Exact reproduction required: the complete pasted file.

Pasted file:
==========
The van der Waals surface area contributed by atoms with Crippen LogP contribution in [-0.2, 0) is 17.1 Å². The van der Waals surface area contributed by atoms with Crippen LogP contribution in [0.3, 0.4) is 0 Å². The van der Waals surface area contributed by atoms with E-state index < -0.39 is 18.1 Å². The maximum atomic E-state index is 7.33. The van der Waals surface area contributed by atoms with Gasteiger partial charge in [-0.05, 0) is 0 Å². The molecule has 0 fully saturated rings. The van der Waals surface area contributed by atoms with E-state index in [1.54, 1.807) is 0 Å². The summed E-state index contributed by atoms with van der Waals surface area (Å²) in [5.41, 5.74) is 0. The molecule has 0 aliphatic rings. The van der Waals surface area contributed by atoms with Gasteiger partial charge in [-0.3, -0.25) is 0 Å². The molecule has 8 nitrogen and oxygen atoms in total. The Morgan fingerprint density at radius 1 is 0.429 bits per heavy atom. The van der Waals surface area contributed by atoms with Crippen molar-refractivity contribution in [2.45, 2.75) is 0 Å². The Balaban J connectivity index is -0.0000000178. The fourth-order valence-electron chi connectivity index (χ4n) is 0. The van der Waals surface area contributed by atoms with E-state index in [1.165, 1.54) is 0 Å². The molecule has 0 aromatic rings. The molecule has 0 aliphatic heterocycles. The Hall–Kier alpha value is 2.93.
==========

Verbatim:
The van der Waals surface area contributed by atoms with Crippen LogP contribution in [-0.2, 0) is 17.1 Å². The van der Waals surface area contributed by atoms with Crippen LogP contribution in [0.3, 0.4) is 0 Å². The van der Waals surface area contributed by atoms with E-state index < -0.39 is 18.1 Å². The maximum atomic E-state index is 7.33. The van der Waals surface area contributed by atoms with Gasteiger partial charge in [-0.05, 0) is 0 Å². The molecule has 0 fully saturated rings. The van der Waals surface area contributed by atoms with E-state index in [1.54, 1.807) is 0 Å². The summed E-state index contributed by atoms with van der Waals surface area (Å²) in [5.41, 5.74) is 0. The molecule has 0 aliphatic rings. The van der Waals surface area contributed by atoms with Gasteiger partial charge in [-0.3, -0.25) is 0 Å². The molecule has 8 nitrogen and oxygen atoms in total. The Morgan fingerprint density at radius 1 is 0.429 bits per heavy atom. The van der Waals surface area contributed by atoms with Crippen molar-refractivity contribution in [2.45, 2.75) is 0 Å². The Balaban J connectivity index is -0.0000000178. The fourth-order valence-electron chi connectivity index (χ4n) is 0. The van der Waals surface area contributed by atoms with E-state index in [1.165, 1.54) is 0 Å². The molecule has 0 aromatic rings. The molecule has 0 aliphatic heterocycles. The Hall–Kier alpha value is 2.93.